You’re right. I meant “midst,” not “mist.”
I don’t know what I was stinking,
I mean thinking, soap speaks intimately
to my skin every day. Most days.
Depending if darkness has risen
to my skull like smoke up a chimney floe.
Flue. Then no stepping nude
into the shower, no mist turning
the bathroom mirror into frosted glass
where my face would float
coldly in the oval. Picture a caveman
encased in ice. Good. I like how
your mind works, how your eyes
inside your mind works, and your actual eyes
reading this, their icy precision, nothing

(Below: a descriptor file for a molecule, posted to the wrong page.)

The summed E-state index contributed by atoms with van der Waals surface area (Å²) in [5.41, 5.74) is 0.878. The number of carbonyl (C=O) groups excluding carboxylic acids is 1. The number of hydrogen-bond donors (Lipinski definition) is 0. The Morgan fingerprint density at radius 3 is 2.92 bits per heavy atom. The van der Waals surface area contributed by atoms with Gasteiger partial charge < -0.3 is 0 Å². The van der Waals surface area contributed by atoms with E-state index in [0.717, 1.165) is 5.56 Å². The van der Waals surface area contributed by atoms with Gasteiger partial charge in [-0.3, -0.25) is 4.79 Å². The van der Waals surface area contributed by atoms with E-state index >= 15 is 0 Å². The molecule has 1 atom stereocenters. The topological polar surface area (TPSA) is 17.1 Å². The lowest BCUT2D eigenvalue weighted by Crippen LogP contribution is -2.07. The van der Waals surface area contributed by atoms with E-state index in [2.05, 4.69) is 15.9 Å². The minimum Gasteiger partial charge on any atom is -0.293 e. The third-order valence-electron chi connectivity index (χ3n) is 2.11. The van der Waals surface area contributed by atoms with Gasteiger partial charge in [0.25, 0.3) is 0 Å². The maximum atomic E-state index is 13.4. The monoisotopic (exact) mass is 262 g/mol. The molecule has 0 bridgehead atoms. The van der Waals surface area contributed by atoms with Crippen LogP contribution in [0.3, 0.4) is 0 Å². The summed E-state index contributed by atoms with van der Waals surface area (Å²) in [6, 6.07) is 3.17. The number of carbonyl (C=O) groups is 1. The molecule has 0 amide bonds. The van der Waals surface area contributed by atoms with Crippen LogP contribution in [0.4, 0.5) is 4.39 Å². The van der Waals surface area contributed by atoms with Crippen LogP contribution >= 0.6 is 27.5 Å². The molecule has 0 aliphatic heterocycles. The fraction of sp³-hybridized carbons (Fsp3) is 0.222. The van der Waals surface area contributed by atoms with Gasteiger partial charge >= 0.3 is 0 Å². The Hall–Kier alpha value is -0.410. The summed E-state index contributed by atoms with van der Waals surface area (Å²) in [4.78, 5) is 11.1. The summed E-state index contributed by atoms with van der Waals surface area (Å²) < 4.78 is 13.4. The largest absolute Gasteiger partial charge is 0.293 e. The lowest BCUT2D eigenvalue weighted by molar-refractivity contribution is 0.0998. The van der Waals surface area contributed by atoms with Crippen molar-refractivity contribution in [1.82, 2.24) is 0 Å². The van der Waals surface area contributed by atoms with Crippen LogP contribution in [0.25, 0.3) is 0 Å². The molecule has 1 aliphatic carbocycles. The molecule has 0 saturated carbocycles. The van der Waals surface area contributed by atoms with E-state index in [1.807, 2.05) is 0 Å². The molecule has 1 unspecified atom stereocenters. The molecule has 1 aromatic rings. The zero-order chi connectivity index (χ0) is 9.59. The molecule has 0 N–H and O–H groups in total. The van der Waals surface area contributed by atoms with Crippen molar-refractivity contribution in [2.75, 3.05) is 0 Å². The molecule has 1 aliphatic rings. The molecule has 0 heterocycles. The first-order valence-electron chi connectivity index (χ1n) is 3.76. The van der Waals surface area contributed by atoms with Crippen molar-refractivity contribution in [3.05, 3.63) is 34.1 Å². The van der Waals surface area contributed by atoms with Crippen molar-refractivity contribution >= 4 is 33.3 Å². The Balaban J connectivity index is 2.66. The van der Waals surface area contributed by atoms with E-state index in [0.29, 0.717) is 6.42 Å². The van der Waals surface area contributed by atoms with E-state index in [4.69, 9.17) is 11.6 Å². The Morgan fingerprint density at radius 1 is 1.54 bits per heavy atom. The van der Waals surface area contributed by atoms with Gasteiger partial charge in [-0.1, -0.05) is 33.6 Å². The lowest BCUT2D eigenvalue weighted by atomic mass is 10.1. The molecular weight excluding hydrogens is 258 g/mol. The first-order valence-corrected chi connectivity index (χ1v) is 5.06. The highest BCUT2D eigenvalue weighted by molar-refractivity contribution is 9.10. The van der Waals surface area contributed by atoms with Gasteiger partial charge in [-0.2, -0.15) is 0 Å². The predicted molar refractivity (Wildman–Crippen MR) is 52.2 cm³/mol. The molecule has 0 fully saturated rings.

slips by them. Even now I can feel you
hovering silently above these lines,
hawkish, Godlike, each period
a lone figure kneeling in the snow.
That’s too sad. I would like to send
search parties and rescue choppers
to every period ever printed.
I would like to apologize to my wife
for not showering on Monday and Tuesday.
I was stinking. I was simultaneously
numb and needled with anxiety,
in the midst of a depressive episode.
Although “mist” would work too,
metaphorically speaking, in the mist of,
in the fog of, this gray haze that followed me
relentlessly from room to room
until every red bell inside my head
was wrong. Rung.
—from Rattle #38, Winter 2012
2012 Rattle Poetry Prize Finalist
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